DistributionManagementRemote ProductionVideo Routing

No league too far – when there’s a will, there’s a way

Riot Games has produced one of the furthest remote productions for its popular eSports — 2019 Mid-Season Invitational League of Legends, which was held in Vietnam. Faced with connectivity and infrastructure challenges in the country, Riot Games adapted on the fly and utilised direct network to send feeds from the arena to its control room in Los Angeles (LA).

To overcome the challenges onsite and use Riot Direct network, Riot Games came up with a transmission path that went through LA, Japan, Singapore and Vietnam. As a result, the latency almost doubled from Riot’s normal threshold of 180ms to 300ms.

With only 1Gb point-to-point available, Riot deployed Haivision’s low-latency H.264 encoding TS over UDP to produce 40 video channels in 1080p and 256 audio channels. The Internet traffic for venue and production traverse on the second line, thereby leaving Riot one line for broadcast redundancy.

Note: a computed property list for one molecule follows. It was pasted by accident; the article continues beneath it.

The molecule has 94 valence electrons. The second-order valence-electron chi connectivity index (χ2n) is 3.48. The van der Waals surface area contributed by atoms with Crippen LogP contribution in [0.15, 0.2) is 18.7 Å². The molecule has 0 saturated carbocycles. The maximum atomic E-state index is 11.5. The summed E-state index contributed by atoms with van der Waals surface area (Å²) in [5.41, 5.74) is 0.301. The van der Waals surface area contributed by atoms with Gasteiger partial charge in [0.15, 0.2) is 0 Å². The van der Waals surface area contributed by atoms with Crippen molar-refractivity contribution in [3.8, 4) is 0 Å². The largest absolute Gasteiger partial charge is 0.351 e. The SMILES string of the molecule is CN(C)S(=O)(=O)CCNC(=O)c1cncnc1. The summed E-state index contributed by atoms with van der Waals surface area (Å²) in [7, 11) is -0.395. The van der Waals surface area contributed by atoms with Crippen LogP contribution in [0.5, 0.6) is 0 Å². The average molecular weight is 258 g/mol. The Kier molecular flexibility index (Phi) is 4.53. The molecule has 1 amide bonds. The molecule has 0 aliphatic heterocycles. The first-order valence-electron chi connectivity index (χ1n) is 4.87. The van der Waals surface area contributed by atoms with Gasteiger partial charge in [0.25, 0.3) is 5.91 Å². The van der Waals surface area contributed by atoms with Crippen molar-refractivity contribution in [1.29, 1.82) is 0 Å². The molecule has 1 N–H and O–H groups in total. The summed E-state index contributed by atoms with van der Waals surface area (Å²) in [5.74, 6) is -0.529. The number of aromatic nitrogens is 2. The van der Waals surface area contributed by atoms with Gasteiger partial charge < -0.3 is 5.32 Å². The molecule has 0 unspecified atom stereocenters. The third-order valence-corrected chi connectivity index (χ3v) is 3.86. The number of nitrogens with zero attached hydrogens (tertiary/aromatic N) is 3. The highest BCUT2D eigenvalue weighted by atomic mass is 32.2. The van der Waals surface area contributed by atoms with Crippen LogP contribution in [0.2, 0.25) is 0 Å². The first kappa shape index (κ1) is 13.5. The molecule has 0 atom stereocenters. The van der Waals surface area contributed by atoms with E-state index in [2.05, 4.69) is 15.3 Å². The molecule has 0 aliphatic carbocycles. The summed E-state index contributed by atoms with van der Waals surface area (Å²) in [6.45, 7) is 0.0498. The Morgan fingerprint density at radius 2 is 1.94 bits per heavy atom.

Due to logistics issues, production equipment could not be flown into Vietnam. Thus, the team ingeniously created makeshift production and transmission fly pack from VCS’ Blackmagic Design 60×60 router and ATEM 2M/E switcher.

With just six transmit lines to LA and two receive lines from Vietnam, the ATEM switch was used to sub-switch the feeds between LA and Ho Chi Minh City. Eventually, the multiviewer was encoded to provide the producers a reliable view of the cameras and options to dynamically choose the sub-switch. The other lines served as an alternative route for the production team to grab footages for highlights.

Riot has worked with Haivision previously to explore an H.264 scheme capable of delivering 40 video channels in 1080p using 1Gbps, or lesser, while integrating audio and video within a single frame. The broadcast engineering manager of Riot Games said that remote production of MSI in Vietnam is made possible because of the workflow developed.

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